1. Carl Hester crowned National dressage champion
Carl Hester and En Vogue were crowned British national champions at the Lemieux National Dressage Championships. It’s the 11th time Carl has taken this title during his career, however it wasn’t all plain sailing this year. The title is determined by total marks from the grand prix and grand prix freestyle. Vogue won the grand prix with a test Carl described as, “One of the nicest grands prix I’ve ridden”, but he was pipped to the freestyle title by Becky Moody and her home-bred Jagerbomb.
“Congratulations to Becky,” Carl said. “She was travelling reserve for the Europeans, which is a hard thing to do, but she played her part brilliantly and she deserved that win today.”
Vogue scored 77.1% in the freestyle despite a few fiery moments during his complex programme.
“He had one eye on A all the time and I wouldn’t say music is his favourite thing,” added Carl. “To be fair he’d not been ridden for eight days whilst I was at the European Dressage Championships and that’s a difficult floorplan, but he’s so talented at the more difficult movements that he needs a more challenging test.”
2. Close fight for Blenheim title
The Blenheim Horse Trials title also went down to the wire, with world number one Ros Canter and Izilot DHI adding the trophy to their impressive collection of silverware with a flawless showjumping round sealing their place at the top of the CCI4*-L results.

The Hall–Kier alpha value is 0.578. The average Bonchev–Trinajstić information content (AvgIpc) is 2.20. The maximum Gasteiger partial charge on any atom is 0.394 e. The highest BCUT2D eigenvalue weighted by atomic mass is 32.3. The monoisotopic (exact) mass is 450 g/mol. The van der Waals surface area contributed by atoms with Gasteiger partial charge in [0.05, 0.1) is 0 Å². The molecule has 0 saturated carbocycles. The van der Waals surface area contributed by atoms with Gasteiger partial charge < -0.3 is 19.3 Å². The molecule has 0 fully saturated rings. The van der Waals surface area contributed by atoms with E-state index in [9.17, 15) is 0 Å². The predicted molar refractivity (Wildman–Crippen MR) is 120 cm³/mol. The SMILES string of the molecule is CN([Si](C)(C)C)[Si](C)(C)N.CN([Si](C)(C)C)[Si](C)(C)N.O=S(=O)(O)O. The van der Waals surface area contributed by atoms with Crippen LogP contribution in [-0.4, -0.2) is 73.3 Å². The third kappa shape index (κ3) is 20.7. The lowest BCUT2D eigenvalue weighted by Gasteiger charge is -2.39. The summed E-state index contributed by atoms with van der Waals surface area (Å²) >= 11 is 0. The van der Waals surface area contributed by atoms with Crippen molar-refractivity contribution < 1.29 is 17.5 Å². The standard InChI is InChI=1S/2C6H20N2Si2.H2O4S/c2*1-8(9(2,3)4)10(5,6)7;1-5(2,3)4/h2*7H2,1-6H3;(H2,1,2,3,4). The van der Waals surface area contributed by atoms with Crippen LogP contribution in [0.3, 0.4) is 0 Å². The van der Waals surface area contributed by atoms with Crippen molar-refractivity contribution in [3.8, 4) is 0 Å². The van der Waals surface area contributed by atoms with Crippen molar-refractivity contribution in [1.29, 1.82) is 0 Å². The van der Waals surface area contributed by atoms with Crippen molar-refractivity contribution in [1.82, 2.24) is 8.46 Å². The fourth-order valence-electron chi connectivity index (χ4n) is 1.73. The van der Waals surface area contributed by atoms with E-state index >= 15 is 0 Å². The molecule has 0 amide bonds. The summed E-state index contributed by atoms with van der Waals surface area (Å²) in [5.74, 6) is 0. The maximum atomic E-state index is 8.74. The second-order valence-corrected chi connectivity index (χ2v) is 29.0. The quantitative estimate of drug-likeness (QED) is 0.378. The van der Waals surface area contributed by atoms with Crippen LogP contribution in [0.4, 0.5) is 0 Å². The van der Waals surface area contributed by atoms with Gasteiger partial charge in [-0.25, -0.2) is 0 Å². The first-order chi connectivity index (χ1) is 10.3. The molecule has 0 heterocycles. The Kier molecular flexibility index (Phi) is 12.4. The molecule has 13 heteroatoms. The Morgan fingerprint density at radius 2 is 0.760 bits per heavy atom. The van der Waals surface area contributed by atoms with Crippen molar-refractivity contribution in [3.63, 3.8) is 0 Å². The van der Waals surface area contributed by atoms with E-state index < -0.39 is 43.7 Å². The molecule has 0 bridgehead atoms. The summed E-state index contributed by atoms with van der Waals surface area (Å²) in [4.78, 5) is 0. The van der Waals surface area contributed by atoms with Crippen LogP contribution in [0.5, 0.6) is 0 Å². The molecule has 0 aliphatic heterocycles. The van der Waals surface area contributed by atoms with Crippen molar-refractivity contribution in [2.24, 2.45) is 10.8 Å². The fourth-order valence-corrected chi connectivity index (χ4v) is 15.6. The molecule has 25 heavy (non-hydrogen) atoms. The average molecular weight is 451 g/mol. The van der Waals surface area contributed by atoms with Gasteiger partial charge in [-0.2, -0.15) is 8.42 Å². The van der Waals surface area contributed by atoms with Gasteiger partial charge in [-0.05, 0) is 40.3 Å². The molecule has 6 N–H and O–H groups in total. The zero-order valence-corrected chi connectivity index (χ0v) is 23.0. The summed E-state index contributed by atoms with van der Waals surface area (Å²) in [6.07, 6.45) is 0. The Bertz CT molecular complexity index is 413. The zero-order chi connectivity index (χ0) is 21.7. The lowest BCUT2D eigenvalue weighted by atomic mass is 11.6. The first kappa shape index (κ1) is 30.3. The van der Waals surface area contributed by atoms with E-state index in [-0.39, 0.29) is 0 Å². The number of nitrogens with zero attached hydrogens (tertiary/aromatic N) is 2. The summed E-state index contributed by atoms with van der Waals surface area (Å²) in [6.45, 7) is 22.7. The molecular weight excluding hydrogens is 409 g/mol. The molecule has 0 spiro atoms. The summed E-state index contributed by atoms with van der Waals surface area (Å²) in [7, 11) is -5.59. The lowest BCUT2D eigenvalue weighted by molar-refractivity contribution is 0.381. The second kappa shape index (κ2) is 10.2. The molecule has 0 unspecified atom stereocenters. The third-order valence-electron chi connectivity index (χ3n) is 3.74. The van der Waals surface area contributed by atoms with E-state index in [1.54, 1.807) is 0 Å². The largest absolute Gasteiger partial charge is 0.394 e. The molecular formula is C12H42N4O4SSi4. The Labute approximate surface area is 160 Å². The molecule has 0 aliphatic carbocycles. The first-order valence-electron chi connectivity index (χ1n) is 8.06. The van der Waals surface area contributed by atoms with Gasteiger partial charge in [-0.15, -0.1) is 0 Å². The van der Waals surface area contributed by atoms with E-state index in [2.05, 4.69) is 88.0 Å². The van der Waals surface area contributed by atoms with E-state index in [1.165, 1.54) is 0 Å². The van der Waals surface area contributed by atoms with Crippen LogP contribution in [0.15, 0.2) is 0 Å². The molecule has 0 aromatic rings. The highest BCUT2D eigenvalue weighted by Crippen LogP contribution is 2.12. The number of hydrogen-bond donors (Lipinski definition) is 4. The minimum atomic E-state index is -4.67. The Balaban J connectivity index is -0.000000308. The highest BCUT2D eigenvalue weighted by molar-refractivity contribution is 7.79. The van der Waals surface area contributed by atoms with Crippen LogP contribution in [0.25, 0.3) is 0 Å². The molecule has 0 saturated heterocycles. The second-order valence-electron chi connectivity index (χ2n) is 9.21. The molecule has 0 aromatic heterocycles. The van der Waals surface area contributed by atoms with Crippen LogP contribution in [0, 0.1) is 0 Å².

Ros and the 10-year-old gelding cantered into the showjumping on their two-phase score of 22. They produced a textbook round to pile pressure on world champions Yasmin Ingham and Banzai Du Loir, who led from the first phase.
3. Sage advice from John Whitaker’s groom Kerry Finch
Showjumping groom Kerry Finch has one of the most coveted jobs in the sport having been John Whitaker’s travelling groom for the past five years. Catching up with Kerry on the some of the secrets to John’s success, she told H&H: “It is really easy working for John; everything is really old school and simple. If you find a bridle that works for a horse, you do not change it. My horse has had the same bridle for the past three-and-a-half years – that is how it works. Things are simple, and if there is a problem we just deal with it. We are not into having horses treated every six weeks, but if they need treatment, they will receive it.”
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